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21 November 2016Outsourced your IT? It’s still down to you to protect your data

Outsourced your IT? It’s still down to you to protect your data

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While outsourcing your IT services is a great way to get experienced IT staff at an attractive price, it doesn’t mean you get to pass on the responsibility for your data security.In fact, outsourcing your IT creates a whole new range of pitfalls to be aware of. 

Why outsource in the first place?

We are finding new ways to use applications and devices to improve our personal and business lives. In the digital age with technology advancing at a daily rate, businesses whose core activities are not IT may not want to spend money on costly technology and processes which start to depreciate in value from the moment of purchase.

In addition there are costs to manage, maintain and secure the systems and to train and retain staff, so it is understandable why an organisation would look to outsource to a third party supplier. A business can free up costs to focus on their core activities rather than tie up costs with IT infrastructure. Plus capacity can quickly be added or removed depending on the demands of business, especially if it is a seasonal one.  However it is also important to select your outsourced service provider carefully. You should compare the market by differentiating their service from other, similar providers. This will ensure that you are getting the best possible value for money as well as a competitive service.

However if you are thinking about making this step or have already done so, it is important to understand that there are risks involved. By contracting to a third party supplier you are not outsourcing these risks and you are as accountable as if you were operating your own system.

Don’t forget to protect your data.

The belief that by outsourcing one of the most critical parts of your business operations you free yourself from security responsibilities and can pass any liability to a third party is misguided. This is something which the Information Commissioners Office (ICO) constantly reminds businesses about.  You should make sure you draw up a clear data protection policy for your business and the third-party company to follow and have a plan in place for if things go wrong.

Watch out for these terms.

Once you’ve decided on a provider, it’s time to scrutinise the contract.  Your supplier will ask you to sign their terms and conditions before providing you with a service, protecting them should anything go wrong. You should check the T&Cs carefully to make sure you are clear on your exposures and responsibilities. Look out for these clauses because if you aren’t careful, they could pin the liability for any mishaps on you.

  • Avoid auto-renewal:whilst you may agree an initial term for services, suppliers will often seek to include an automatic extension right to the services unless you formally give notice of termination within a period of time before what you think is the end of the contract. This can sometimes be several months ahead of the contract end date, well before you are even thinking about what you should be doing next.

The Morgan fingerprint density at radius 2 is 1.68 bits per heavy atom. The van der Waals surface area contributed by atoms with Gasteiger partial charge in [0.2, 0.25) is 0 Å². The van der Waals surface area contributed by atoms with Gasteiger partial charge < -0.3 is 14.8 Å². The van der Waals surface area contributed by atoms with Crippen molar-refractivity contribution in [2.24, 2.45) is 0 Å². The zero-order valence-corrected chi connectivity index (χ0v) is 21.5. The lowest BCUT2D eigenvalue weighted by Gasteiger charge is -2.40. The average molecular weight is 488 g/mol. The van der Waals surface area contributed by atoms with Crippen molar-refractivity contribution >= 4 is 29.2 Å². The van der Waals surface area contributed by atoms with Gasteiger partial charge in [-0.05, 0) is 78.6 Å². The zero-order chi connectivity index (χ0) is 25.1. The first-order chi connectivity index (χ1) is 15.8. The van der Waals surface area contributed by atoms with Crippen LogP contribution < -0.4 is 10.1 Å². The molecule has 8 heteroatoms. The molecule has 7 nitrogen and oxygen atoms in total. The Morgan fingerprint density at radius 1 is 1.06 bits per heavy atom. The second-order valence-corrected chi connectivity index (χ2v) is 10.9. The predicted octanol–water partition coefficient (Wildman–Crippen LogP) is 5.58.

• Liability under contract:  a third party IT supplier may seek to limit their exposure to negligence to the value of the contract or a very low amount - whichever is less. This could limit any recovery you could make against your supplier should they lose your - or your clients’ - data and you are the subsequent recipient of a fine or legal case.
  • No responsibility for data: most data centres will make it clear they do not accept responsibility for client data outside of their own negligence. If data is therefore lost, destroyed or corrupted it will be your responsibility and your bottom line that is affected.

Top tips for successful outsourcing

  • Make sure you have strong security policies in place
    Draw up data protection, privacy and intellectual property policies and make sure these are carried out.  These policies should distinguish between sensitive and common data and outline how both are treated. You should also have a plan of action in case of a data breach. Each policy should have clear guidelines, making it easier to enforce.
  • Communication is key
    Effective outsourcing depends on an open dialogue between the business and the third-party. When setting up with your provider, you should clearly state how often and how you will communicate and stick to it. Be specific about what you expect to achieve and it will be easier for the provider to deliver.
  • Where are your services coming from?
    While cost is often a key factor in choosing to outsource, you should also factor in location, time zone differences and any potential language barrier. Overseas companies may also be subject to different privacy regulations or laws, adding an additional layer of complexity that providers in your own country won’t have. 
  • Limit data access
    It may seem common sense, but you do not have to share all the data you collect with your third-party provider. By limiting their access to only the relevant parts, it will reduce the amount of people with access to your data and reduce the risk of it being compromised.
  • Audit, review and revise
    The IT industry is constantly changing, and your security policies will need to be able to keep up. You should carry out regular audits of your database and network security. By identifying potential issues before they happen, you can ensure your security policies remain relevant.

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